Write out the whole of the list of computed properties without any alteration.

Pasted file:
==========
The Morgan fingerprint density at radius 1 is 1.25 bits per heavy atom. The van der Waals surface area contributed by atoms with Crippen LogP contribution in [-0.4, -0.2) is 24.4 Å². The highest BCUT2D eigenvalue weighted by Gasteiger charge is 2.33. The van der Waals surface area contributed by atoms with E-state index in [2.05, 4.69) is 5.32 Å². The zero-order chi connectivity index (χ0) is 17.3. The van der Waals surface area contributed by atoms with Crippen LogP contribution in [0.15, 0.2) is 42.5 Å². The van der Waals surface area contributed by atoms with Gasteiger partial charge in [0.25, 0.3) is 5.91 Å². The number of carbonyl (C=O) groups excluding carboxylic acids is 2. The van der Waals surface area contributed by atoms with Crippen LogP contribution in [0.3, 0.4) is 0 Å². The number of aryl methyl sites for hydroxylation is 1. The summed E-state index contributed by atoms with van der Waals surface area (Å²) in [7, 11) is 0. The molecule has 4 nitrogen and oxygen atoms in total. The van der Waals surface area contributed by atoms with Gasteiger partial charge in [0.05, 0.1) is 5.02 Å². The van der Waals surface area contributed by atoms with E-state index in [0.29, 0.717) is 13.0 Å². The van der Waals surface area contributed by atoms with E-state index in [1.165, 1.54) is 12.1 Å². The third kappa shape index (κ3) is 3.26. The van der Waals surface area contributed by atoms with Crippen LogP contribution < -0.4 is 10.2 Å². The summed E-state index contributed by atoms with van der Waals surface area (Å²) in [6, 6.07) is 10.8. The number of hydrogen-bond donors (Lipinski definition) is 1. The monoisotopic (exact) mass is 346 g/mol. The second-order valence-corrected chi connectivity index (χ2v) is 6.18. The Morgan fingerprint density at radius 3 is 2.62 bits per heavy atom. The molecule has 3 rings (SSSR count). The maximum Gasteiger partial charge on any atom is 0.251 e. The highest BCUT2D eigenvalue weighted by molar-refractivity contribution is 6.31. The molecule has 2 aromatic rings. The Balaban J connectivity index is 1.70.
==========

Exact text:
The Morgan fingerprint density at radius 1 is 1.25 bits per heavy atom. The van der Waals surface area contributed by atoms with Crippen LogP contribution in [-0.4, -0.2) is 24.4 Å². The highest BCUT2D eigenvalue weighted by Gasteiger charge is 2.33. The van der Waals surface area contributed by atoms with E-state index in [2.05, 4.69) is 5.32 Å². The zero-order chi connectivity index (χ0) is 17.3. The van der Waals surface area contributed by atoms with Crippen LogP contribution in [0.15, 0.2) is 42.5 Å². The van der Waals surface area contributed by atoms with Gasteiger partial charge in [0.25, 0.3) is 5.91 Å². The number of carbonyl (C=O) groups excluding carboxylic acids is 2. The van der Waals surface area contributed by atoms with Crippen LogP contribution in [0.3, 0.4) is 0 Å². The number of aryl methyl sites for hydroxylation is 1. The summed E-state index contributed by atoms with van der Waals surface area (Å²) in [7, 11) is 0. The molecule has 4 nitrogen and oxygen atoms in total. The van der Waals surface area contributed by atoms with Gasteiger partial charge in [0.05, 0.1) is 5.02 Å². The van der Waals surface area contributed by atoms with E-state index in [0.29, 0.717) is 13.0 Å². The van der Waals surface area contributed by atoms with E-state index in [1.165, 1.54) is 12.1 Å². The third kappa shape index (κ3) is 3.26. The van der Waals surface area contributed by atoms with Crippen LogP contribution < -0.4 is 10.2 Å². The summed E-state index contributed by atoms with van der Waals surface area (Å²) in [6, 6.07) is 10.8. The number of hydrogen-bond donors (Lipinski definition) is 1. The monoisotopic (exact) mass is 346 g/mol. The second-order valence-corrected chi connectivity index (χ2v) is 6.18. The Morgan fingerprint density at radius 3 is 2.62 bits per heavy atom. The molecule has 3 rings (SSSR count). The maximum Gasteiger partial charge on any atom is 0.251 e. The highest BCUT2D eigenvalue weighted by molar-refractivity contribution is 6.31. The molecule has 2 aromatic rings. The Balaban J connectivity index is 1.70.